[Ach] NSA throws out Suite B
Aaron Zauner
azet at azet.org
Fri Oct 23 19:35:33 CEST 2015
Errata:
* Aaron Zauner <azet at azet.org> [23/10/2015 19:23:13] wrote:
> Hey,
>
> First off: Some might have seen some crazy news posts about a
> possible quantum cryptography apocalypse, let's not go there in
> this thread please :)
I wanted to write quantum computing apocalypse, of course.
> ```
> Since the Snowden revelations, many people have cast doubts on the
> NSA-generated NIST elliptic curves even though no concrete
> weaknesses in them have been discovered since they were proposed in 1997. These
> people speculate that NSA researchers might have known classes of weak
> elliptic curves in 1997. With this knowledge, the NSA people could have
> repeatedly selected seeds until a weak elliptic curve was obtained.
> This scenario is highly implausible for several reasons. First, the
> class of weak curves must be fairly large in order to obtain a weak curve
> with the seeded-hash method. For concreteness, suppose that p is a fixed
> 256-bit prime. There are roughly 2257 isomorphism classes of elliptic
> curves defined over Fp. Let s be the proportion of elliptic curves over Fp
> that are believed (by everyone except hypothetically the NSA in 1997) to
> be safe. This class of curves includes essentially all elliptic curve
> of prime order (with the exception of prime-field anomalous curves and those that
> succumb to the Weil/Tate pairing attack). Since the proportion of 256-bit
> numbers that are prime is approximately 1/(256 ln 2) ≈ 2^−8 , the proportion of curves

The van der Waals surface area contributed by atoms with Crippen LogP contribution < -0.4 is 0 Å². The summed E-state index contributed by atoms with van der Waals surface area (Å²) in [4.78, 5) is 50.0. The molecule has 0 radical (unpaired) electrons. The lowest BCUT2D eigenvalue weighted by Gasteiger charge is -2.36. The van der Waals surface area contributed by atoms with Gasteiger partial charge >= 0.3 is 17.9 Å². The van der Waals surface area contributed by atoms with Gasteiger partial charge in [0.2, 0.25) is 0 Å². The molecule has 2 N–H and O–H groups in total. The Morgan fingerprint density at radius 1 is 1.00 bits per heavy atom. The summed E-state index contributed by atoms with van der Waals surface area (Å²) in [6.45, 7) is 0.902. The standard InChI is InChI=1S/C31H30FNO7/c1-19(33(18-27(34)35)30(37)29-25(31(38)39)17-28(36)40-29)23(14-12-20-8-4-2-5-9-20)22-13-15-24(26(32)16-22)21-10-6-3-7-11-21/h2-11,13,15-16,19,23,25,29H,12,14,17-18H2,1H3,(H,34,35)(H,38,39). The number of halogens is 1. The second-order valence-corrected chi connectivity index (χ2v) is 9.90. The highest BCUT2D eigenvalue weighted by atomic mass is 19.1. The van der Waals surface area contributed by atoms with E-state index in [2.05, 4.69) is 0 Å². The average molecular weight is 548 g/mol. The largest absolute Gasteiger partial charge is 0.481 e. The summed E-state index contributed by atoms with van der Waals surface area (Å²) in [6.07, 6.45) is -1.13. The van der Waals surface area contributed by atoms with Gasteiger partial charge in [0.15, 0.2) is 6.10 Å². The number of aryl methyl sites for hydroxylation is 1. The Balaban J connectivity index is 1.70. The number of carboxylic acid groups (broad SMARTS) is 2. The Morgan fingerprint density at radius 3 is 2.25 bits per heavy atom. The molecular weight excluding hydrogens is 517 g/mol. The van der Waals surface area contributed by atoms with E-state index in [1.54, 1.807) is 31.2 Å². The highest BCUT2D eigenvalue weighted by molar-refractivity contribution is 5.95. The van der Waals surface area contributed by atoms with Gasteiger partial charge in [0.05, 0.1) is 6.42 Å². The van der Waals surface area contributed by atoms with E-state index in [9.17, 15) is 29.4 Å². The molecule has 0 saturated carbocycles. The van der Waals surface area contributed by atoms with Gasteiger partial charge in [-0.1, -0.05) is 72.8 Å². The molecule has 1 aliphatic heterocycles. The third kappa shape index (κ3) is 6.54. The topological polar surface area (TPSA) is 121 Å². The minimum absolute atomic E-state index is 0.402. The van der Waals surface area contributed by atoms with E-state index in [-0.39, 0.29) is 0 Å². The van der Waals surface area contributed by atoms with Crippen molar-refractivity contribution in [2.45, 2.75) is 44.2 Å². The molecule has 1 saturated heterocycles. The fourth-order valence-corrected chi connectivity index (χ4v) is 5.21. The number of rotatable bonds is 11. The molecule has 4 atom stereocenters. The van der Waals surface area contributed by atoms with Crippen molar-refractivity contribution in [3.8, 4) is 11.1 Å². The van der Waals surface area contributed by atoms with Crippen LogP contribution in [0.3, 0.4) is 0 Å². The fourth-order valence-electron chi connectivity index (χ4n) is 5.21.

> that are strong is at least 2−8 . Now suppose that the proportion of these
> curves that the NSA knows how to break is 2−40. Then it can select
> such a weak curve by trying about 248 seeds. The number of NSA-weak curves
> is thus approximately 2209. The discovery today of such a large class
> of weak curves would certainly cast doubt upon the general security of
> elliptic curves and would be a good reason to abandon ECC altogether.
>
> A second reason for the implausibility of the above scenario is that
> it is highly unlikely that such a large family of weak elliptic curves
> would have escaped detection by the cryptographic research community since
> 1997. It is far-fetched to speculate that NSA would have deliberately
> selected weak elliptic curves in 1997 for U.S. government usage (for both
> unclassified and classified communications [38]), confident that no one else would be
> able to discover the weakness in these curves in the ensuing decades.
> ```
Pasting the PDF to mutt(1) killed some of the LaTeX math symbols,
exponentiation symbols etc, re-check with the paper. Sorry about
that.
Aaron
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